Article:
Gibbons relaxes at plate, finds comfort zone

ORIOLES NOTEBOOK

Samuel downplays report of confrontation with Bynum

June 25, 2007|By Roch Kubatko and Jeff Zrebiec | Roch Kubatko and Jeff Zrebiec,SUN REPORTERS

PHOENIX -- One at-bat ended with a scorching line drive to the left fielder, another with a diving stop by the shortstop to produce the game's final out.

When you're Jay Gibbons and your average is .212, the ball never seems to elude a glove. But it's obvious that his approach at the plate has improved, even if his numbers have been slow to do so.

Gibbons went 1-for-3 with two walks and two runs on Saturday, and his night would have been more productive if Arizona's Eric Byrnes hadn't caught the line drive and Augie Ojeda hadn't smothered the sharp ground ball. He drove in two runs Friday - his first multi-RBI game since April 16 - and singled as a pinch hitter yesterday.

"This is as good as I've felt all year," he said. "I'm making them throw strikes. The results aren't there right now, but that's not always important."

Gibbons, who is 11-for-61 (.180) in his past 21 games, has moved closer to the plate and sped up his swing by being more relaxed. It showed yesterday when he lined his single into right field.

"I think I found my path to the ball," he said, explaining that his hands are getting to it quicker. "I've been locking my arms and coming around on the ball, which makes you late. It's all mechanics."

Interim manager Dave Trembley noticed that Gibbons was squeezing the bat handle so tightly he almost turned it into sawdust.

"I think he was thinking it was a tryout when he was playing," Trembley said. "I told him: `Gibby, it's not a tryout. You've put up numbers in the past and you have a track record for driving in runs. Let's not put a whole lot of undue pressure on ourselves that every at-bat is life or death.' I think Crow [hitting coach Terry Crowley] got him to relax a little bit. ...

"I think he's feeling pretty good about himself. He's got a little bounce in his step. He's a lot more outgoing. It just seems like he wants to play baseball."

`It was no big deal'

Orioles third base coach Juan Samuel downplayed a report in yesterday's San Diego Union-Tribune that said he and utility man Freddie Bynum had a verbal and then physical confrontation before the Orioles' 7-1 victory over the Padres on Wednesday night.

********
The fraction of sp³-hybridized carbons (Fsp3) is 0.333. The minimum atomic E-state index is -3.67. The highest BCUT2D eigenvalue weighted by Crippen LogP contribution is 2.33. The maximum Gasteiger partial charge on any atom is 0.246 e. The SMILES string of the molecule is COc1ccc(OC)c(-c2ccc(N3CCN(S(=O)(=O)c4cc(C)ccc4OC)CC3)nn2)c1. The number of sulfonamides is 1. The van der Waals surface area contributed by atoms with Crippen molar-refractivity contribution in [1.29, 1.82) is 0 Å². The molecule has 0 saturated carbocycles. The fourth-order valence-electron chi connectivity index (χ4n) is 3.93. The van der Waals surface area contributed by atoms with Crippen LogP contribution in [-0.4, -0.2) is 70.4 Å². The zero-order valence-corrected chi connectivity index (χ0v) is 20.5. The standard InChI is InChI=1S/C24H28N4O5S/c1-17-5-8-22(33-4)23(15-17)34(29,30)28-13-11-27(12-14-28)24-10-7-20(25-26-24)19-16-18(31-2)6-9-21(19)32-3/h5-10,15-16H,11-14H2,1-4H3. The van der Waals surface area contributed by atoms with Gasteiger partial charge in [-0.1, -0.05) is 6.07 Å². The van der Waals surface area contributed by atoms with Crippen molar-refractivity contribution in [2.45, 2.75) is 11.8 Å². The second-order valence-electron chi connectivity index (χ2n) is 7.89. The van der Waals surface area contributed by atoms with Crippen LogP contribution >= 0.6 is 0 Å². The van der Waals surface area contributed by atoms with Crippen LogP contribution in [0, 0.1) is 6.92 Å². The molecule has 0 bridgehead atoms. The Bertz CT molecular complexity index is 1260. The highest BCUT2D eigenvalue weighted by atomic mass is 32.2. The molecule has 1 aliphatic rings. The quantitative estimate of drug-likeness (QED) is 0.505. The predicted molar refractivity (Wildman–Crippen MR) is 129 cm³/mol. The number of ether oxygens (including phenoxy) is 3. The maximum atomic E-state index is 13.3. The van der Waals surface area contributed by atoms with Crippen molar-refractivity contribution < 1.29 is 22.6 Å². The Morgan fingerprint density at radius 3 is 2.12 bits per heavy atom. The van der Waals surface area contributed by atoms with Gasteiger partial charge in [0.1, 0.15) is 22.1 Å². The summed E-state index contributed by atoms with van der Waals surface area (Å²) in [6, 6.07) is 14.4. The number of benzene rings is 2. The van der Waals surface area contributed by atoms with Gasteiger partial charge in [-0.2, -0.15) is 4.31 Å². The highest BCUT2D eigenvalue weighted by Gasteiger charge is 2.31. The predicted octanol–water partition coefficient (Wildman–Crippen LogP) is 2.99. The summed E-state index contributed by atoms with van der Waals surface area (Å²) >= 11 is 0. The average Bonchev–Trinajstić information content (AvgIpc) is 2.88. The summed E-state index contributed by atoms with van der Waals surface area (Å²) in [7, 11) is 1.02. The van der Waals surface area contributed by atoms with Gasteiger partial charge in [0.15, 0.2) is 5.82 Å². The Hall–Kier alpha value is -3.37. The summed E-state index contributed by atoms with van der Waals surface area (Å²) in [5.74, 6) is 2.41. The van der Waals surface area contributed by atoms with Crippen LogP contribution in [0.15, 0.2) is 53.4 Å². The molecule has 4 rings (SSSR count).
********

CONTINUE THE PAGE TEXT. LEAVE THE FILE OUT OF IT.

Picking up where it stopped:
"It was nothing," Samuel said. "It was no big deal, just something that was between player and coach."

The newspaper reported that the two had words during batting practice and it escalated into the clubhouse when Samuel "slammed into Bynum, launching the player into his dressing stall." The paper said that Orioles outfielder Jay Payton restored order in the clubhouse.

Bynum, who acknowledged that he had words with first base coach Sam Mejias earlier this season in Toronto, denied that an incident took place, saying, "I've never had a problem with Juan."

No complaints from Bedard

While stopping short of saying that he'll definitely take his next scheduled turn in the rotation, Erik Bedard emerged from his second straight bullpen session feeling good, making it likely that he'll be on the mound Wednesday against the New York Yankees opposite Roger Clemens.

Bedard's start was in doubt after he left his last outing after six innings with a strained left hamstring.

"It's a day-to-day thing," Bedard said. "I don't really feel it. I think it's only really a game thing."

Asked if the hamstring could force him to pitch tentatively, Bedard said, "I'll pitch like I always pitch and if I pull it, there's nothing that I can do."

Parrish's new groove

It started with a scoreless seventh inning in San Diego and progressed to another Friday and two more shutout innings Saturday night. Left-hander John Parrish is showing signs that he's rediscovering the form that made him one of the top stories in spring training.

Parrish has allowed runs in five of 10 appearances since May 24, racking up an 8.38 ERA over 9 2/3 innings. He has been working with pitching coach Leo Mazzone and believes he has found a solution - staying more on top of the ball and not rushing his delivery or over-throwing, which has made his slider more effective.

"I've been slowing everything down and letting my arm action take care of it," he said. "I'm feeling a lot more confident my last couple of outings."

roch.kubatko@baltsun.com

jeff.zrebiec@baltsun.com

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